When Payal Nath is asked what prompted her to get into the difficult realm of motivating and improving the economic status of artisans skilled in basketry, she has a simple answer: “inspirational upbringing”.
“My father was in the Army Education Corps and taught us to have open minds. It was a family ritual to discuss various topics, from philosophy and politics to food, every evening after dinner. My mother, a sociologist, would set up a school wherever my father was posted. We grew up believing that the world had immense possibilities and that we should make the best of 24 hours. Also, since we moved so often, my sister, brother and I became adaptable and ready for challenges,” says Payal.
In 2006, Payal established the Kadam Foundation, which has trained over 10,000 artisans to make ecofriendly products using grass. Eighty-five per cent of the artisans are women. A sister concern, Kadam Haat is based in Kolkata and was set up in 2009 to help the artisans market their products.
Kadam Haat provides sustainable livelihood to artisans in West Bengal, Odisha, Bihar, Kashmir and Uttar Pradesh.
In 2022, post-Covid, the brand was relaunched as Kadam Haat Basketry Barn Private Limited (KHBBPL). This new version of Kadam Haat clocked annual revenues of close to Rs 2 crore in the first year. It is expected to do 2.5 times better (and earn Rs5 crore in revenues) in 2023-24, says Payal.
“Pottery and basketry are two of the oldest craft forms of civilization. Also, in these crafts, the artisans are the poorest,” says Payal, who is building India's first fibrecraft brand which will go global soon.
“I dream of creating a brand in basketry and taking it global so that the world can see the potential of grass as a raw material and source of livelihood,” Payal says.
While they are focusing on domestic consumption and the B2C market at present, they want to be present in the global market – Europe and the US – soon. Her daughter Puravi, who is a brand strategist, is working on that plan.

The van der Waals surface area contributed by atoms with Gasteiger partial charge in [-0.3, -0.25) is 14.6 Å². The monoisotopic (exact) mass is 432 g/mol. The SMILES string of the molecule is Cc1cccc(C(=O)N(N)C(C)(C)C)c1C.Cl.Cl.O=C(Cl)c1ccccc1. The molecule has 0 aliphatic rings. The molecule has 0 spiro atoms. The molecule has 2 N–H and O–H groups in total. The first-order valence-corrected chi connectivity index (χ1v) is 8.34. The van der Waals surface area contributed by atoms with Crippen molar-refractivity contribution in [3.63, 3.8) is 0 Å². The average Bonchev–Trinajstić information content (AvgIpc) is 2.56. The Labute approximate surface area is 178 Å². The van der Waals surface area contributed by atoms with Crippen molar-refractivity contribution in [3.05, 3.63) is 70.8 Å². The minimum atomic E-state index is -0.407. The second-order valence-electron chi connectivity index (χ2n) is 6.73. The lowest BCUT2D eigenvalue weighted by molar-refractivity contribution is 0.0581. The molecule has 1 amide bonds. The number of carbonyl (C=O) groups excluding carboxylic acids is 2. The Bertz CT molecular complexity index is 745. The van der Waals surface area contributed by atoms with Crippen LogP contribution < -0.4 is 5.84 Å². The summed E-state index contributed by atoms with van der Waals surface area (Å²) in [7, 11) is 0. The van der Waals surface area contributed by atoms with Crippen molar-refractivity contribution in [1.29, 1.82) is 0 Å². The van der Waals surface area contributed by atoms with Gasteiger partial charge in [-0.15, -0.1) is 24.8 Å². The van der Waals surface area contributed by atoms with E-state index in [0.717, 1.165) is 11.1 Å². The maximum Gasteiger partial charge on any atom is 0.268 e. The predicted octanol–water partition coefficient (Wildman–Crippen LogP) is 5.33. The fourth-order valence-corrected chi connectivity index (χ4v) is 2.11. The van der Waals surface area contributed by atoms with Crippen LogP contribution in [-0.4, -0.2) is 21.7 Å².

Payal is among the 75 women honoured as Women Transforming India by the NITI Aayog and as Iconic World Leader by the World Economic Forum.
How it all began
“I studied physics at Delhi University. While I did not use physics further, it wired my brain to be analytical. I was intrigued by the science and creativity in the field of footwear and did a short-term course at the Footwear Design and Development Institute. I worked as a footwear designer for around two years and learnt not just about product design but production processes as well,” narrates Payal.
After marriage, she moved to Kolkata and worked on Export Promotion Council of Handicrafts (EPCH) projects that led her to Kashmir, Mizoram, Manipur and other states where clusters of artisans were working with natural fibres. “That’s when I thought there was a possibility of improving the productivity and economic status of these artisans and Kadam Foundation was born,” explains Payal.
Initially, Payal and her sister set up a boutique store to market the products made by the artisans. Soon they realized that to ensure volumes a larger format was required. This is why Kadam Haat was set up in 2008 which worked largely on an exhibition model.
Kadam Haat does not produce its items in the factory. Artisans make hand-woven products from natural fibres at their homes. “Out of the 12 sub-species of grasses that grow in the world, 10 types grow in India. In fact, 24 per cent of India is covered with grassland,” Payal points out.
Kadam Haat works with nine kinds of grasses that grow in five states of India.
In Bengal, the artisans work with ‘sabai’ grass, ‘shital pati’, bamboo, ‘madhur kathi’, and ‘shola pith’. In Odisha, products are made from golden grass and sabai while in Uttar Pradesh, ‘kansa’ and ‘munj’ grasses are used. The venture works with willow wicker in Kashmir and ‘sikki’ grass in Bihar. All these are traditional crafts which have got a new lease of life through Kadam Haat's work.
These grasses grow wild requiring no fertilizer or watering. But they have become a source of livelihood for many artisans. And, they are used to make products for environmentally conscious consumers who don’t want to use plastic at all.
“We are working with a resilient material and make 100 per cent compostable products using little water,” she says.
Kadam Haat uses ‘green technology’ – hand-held devices that increase the productivity and income of artisans and improve the quality of the products. “We noticed that women get corns on their hands continuously working with fibres to make ropes. We approached IIT, Kharagpur and the institute gave us a simple tool that reduced the drudgery and solved the medical problem. Again, this device requires no power and it increased the productivity ten-fold,” says Payal.